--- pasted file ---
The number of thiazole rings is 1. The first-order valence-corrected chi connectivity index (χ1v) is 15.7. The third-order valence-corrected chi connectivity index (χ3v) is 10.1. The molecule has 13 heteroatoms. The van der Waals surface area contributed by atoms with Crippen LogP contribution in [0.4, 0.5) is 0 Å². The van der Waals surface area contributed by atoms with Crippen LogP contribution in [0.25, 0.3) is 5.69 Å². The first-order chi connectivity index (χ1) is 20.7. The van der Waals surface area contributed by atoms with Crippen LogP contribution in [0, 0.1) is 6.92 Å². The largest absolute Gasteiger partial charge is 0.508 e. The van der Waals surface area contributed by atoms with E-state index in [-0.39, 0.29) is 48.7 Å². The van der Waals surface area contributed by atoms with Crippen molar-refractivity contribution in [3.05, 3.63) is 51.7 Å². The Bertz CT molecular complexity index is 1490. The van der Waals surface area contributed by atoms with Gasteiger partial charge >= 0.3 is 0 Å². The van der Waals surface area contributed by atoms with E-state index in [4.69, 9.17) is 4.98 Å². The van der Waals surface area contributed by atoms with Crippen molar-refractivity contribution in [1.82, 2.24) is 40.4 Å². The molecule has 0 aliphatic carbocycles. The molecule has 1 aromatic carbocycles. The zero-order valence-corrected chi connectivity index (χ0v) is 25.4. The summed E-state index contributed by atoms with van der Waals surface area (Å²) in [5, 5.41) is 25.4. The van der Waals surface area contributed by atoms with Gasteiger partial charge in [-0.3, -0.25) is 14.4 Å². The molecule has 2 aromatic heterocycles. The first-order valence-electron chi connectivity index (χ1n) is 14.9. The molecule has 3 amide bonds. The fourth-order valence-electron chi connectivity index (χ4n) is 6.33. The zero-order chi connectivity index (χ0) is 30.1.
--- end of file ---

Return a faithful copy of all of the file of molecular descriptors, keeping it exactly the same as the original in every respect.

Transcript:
The number of thiazole rings is 1. The first-order valence-corrected chi connectivity index (χ1v) is 15.7. The third-order valence-corrected chi connectivity index (χ3v) is 10.1. The molecule has 13 heteroatoms. The van der Waals surface area contributed by atoms with Crippen LogP contribution in [0.4, 0.5) is 0 Å². The van der Waals surface area contributed by atoms with Crippen LogP contribution in [0.25, 0.3) is 5.69 Å². The first-order chi connectivity index (χ1) is 20.7. The van der Waals surface area contributed by atoms with Crippen LogP contribution in [0, 0.1) is 6.92 Å². The largest absolute Gasteiger partial charge is 0.508 e. The van der Waals surface area contributed by atoms with E-state index in [-0.39, 0.29) is 48.7 Å². The van der Waals surface area contributed by atoms with Crippen molar-refractivity contribution in [3.05, 3.63) is 51.7 Å². The Bertz CT molecular complexity index is 1490. The van der Waals surface area contributed by atoms with Gasteiger partial charge >= 0.3 is 0 Å². The van der Waals surface area contributed by atoms with E-state index in [4.69, 9.17) is 4.98 Å². The van der Waals surface area contributed by atoms with Crippen molar-refractivity contribution in [1.82, 2.24) is 40.4 Å². The molecule has 0 aliphatic carbocycles. The molecule has 1 aromatic carbocycles. The zero-order valence-corrected chi connectivity index (χ0v) is 25.4. The summed E-state index contributed by atoms with van der Waals surface area (Å²) in [5, 5.41) is 25.4. The van der Waals surface area contributed by atoms with Gasteiger partial charge in [-0.3, -0.25) is 14.4 Å². The molecule has 2 aromatic heterocycles. The first-order valence-electron chi connectivity index (χ1n) is 14.9. The molecule has 3 amide bonds. The fourth-order valence-electron chi connectivity index (χ4n) is 6.33. The zero-order chi connectivity index (χ0) is 30.1.